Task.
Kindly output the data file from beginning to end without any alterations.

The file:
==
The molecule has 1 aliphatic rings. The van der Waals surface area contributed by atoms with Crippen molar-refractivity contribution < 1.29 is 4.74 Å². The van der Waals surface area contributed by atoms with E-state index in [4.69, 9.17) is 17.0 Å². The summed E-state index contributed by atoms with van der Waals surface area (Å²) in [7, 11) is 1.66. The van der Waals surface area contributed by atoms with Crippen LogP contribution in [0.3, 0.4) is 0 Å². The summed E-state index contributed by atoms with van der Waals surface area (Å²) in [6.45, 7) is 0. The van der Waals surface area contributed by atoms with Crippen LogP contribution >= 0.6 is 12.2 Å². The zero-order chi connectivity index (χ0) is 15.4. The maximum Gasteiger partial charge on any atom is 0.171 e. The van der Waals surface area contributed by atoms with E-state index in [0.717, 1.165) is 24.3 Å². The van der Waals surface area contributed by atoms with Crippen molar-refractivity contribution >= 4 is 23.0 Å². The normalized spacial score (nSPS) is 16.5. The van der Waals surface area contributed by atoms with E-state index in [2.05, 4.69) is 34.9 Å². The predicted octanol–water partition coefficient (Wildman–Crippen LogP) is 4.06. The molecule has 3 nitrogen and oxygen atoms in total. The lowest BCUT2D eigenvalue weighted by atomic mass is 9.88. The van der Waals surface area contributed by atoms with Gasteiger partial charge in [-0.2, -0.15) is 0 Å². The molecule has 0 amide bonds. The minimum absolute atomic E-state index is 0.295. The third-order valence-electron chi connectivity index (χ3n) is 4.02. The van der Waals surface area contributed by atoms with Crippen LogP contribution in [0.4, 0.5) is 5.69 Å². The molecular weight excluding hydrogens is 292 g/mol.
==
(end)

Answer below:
The molecule has 1 aliphatic rings. The van der Waals surface area contributed by atoms with Crippen molar-refractivity contribution < 1.29 is 4.74 Å². The van der Waals surface area contributed by atoms with E-state index in [4.69, 9.17) is 17.0 Å². The summed E-state index contributed by atoms with van der Waals surface area (Å²) in [7, 11) is 1.66. The van der Waals surface area contributed by atoms with Crippen LogP contribution in [0.3, 0.4) is 0 Å². The summed E-state index contributed by atoms with van der Waals surface area (Å²) in [6.45, 7) is 0. The van der Waals surface area contributed by atoms with Crippen LogP contribution >= 0.6 is 12.2 Å². The zero-order chi connectivity index (χ0) is 15.4. The maximum Gasteiger partial charge on any atom is 0.171 e. The van der Waals surface area contributed by atoms with E-state index in [0.717, 1.165) is 24.3 Å². The van der Waals surface area contributed by atoms with Crippen molar-refractivity contribution >= 4 is 23.0 Å². The normalized spacial score (nSPS) is 16.5. The van der Waals surface area contributed by atoms with E-state index in [2.05, 4.69) is 34.9 Å². The predicted octanol–water partition coefficient (Wildman–Crippen LogP) is 4.06. The molecule has 3 nitrogen and oxygen atoms in total. The lowest BCUT2D eigenvalue weighted by atomic mass is 9.88. The van der Waals surface area contributed by atoms with Gasteiger partial charge in [-0.2, -0.15) is 0 Å². The molecule has 0 amide bonds. The minimum absolute atomic E-state index is 0.295. The third-order valence-electron chi connectivity index (χ3n) is 4.02. The van der Waals surface area contributed by atoms with Crippen LogP contribution in [0.4, 0.5) is 5.69 Å². The molecular weight excluding hydrogens is 292 g/mol.